Local musician Ivas John organizes sixth Cross Rivers Roots & Blues Festival, unites area musicians


Ivas John likes to get down.

Way down.

It’s deep below the surface that he finds the best, a place where the roots reside.

As the blues guitarist and vocalist branches out in his career, he remains loyal to the place that helped establish him along the banks of the Mississippi River.

His Ivas John Band will be playing Saturday at the sixth annual Cross Rivers Roots Blues Festival, an event the 35-year-old started in 2012.

While John still plays at least once a month in Cape Girardeau, which serves as his home base, he doesn’t get to play as often these days at the Port Cape Girardeau River City Yacht Club, housed on the second level above the restaurant, where the festival will be held. Its intimate environment provides what he calls a great atmosphere for music.

“My relationship with Port Cape, even though they’re not doing much music any more, that was how I kind of got my start in Cape,” John said. “I had a regular gig I was doing every week at Port Cape and introduced me to the area, and I met a ton of people through that gig, which is not going on any longer, but a lot of those relationships still exist with various people and musicians.”

John previously lived in Carbondale, Illinois, for 10 years, and his past, as well as the makeup of his band, has forged his commitment to the blues festival.

Jamie Pender, the band’s bassist, hails from Cape Girardeau, while longtime drummer Charlie Morrow and pianist Mel Goot both reside in Illinois.

The Cross Rivers theme will play out throughout the show, which begins at 7 p.m. and runs to closing time. The evening also will include Rip Lee Pryor from Southern Illinois, The Green McDonough Band out of St. Louis and local group Bruce Zimmerman and the Water Street Band.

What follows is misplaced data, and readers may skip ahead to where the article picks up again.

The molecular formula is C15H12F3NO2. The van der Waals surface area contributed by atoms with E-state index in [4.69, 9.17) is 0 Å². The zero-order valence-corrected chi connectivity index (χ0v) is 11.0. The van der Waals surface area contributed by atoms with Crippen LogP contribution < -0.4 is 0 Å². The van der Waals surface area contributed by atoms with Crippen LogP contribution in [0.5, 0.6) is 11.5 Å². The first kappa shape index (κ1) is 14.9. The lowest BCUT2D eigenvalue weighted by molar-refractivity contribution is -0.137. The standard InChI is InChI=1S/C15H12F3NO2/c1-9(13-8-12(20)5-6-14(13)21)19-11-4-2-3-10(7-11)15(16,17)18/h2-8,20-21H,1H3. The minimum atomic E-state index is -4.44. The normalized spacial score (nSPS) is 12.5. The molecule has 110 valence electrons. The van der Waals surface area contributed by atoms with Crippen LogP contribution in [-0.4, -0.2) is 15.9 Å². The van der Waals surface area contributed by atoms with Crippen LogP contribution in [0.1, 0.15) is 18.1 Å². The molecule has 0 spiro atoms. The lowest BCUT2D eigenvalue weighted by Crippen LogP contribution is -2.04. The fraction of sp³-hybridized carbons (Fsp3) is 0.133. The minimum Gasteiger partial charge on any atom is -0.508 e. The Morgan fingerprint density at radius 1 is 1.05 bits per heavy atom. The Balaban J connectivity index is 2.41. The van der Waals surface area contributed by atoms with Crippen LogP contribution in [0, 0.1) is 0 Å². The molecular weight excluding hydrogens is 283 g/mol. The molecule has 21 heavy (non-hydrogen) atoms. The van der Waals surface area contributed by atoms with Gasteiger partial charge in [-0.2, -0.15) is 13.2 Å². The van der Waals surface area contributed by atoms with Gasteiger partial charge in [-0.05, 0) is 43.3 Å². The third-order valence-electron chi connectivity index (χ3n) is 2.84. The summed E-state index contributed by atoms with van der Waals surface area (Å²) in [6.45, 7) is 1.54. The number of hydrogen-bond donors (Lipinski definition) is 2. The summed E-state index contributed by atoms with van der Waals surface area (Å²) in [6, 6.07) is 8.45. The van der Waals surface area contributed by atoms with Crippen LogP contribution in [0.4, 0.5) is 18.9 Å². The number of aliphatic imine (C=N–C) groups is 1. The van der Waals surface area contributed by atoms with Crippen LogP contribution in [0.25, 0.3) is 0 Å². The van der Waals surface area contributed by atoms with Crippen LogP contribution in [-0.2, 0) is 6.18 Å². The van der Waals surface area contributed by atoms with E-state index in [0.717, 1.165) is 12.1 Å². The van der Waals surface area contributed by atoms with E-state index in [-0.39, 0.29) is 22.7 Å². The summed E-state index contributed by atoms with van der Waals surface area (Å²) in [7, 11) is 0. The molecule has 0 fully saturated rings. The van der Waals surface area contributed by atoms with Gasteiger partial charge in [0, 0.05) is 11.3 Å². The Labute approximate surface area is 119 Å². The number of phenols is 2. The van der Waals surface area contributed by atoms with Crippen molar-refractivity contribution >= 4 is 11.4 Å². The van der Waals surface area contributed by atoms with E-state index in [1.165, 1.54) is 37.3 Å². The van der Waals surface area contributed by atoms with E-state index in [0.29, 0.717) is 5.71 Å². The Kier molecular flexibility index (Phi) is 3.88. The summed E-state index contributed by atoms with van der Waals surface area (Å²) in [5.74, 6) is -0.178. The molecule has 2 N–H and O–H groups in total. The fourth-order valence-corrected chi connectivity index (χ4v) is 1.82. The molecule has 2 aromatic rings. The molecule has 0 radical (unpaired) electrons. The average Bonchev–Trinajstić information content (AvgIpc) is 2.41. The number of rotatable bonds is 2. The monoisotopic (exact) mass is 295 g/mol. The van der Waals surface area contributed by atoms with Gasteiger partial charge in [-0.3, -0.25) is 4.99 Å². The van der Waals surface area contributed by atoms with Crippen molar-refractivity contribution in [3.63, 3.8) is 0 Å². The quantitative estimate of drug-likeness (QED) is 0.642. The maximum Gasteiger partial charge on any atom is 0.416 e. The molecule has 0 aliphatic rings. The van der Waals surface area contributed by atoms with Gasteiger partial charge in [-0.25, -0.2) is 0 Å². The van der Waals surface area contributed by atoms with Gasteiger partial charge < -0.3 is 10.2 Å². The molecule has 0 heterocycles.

“That ties into the whole reason why I started doing this in the first place, to bring musicians that I knew from my time living in Illinois and kind of combine them from musicians I know from Cape and St. Louis, where I work a lot,” John said. “The Cross Rivers Blues Festival kind of stems from that.”

John, who has released five albums, plays a hectic schedule of about 250 dates a year, and his territory is expanding. In 2016, he received his first taste of playing internationally, performing in Ireland, England and Canada.

He’s also spending more time in Chicago, his birthplace and where he lived until age 17, and in Nashville, Tennessee, making inroads and increasing his exposure after his 2015 album, “Good Days a Comin,” reached No. 1 on the Folk Music Airplay Chart in June 2016 and finished No. 8 overall for the year. The acoustic format of the album, classified as alternative folk, was a departure from his previous releases and broadened his audience.

The folk approach played well in the pubs of Ireland, where John said patrons dial in tightly.

“It’s really neat to see how the culture in general kind of reacts to music,” John said. “It’s kind of a noisy pub environment, and as soon as the music starts, pretty much the whole place would go dead quiet and hanging on every word of every song. That was really neat to see.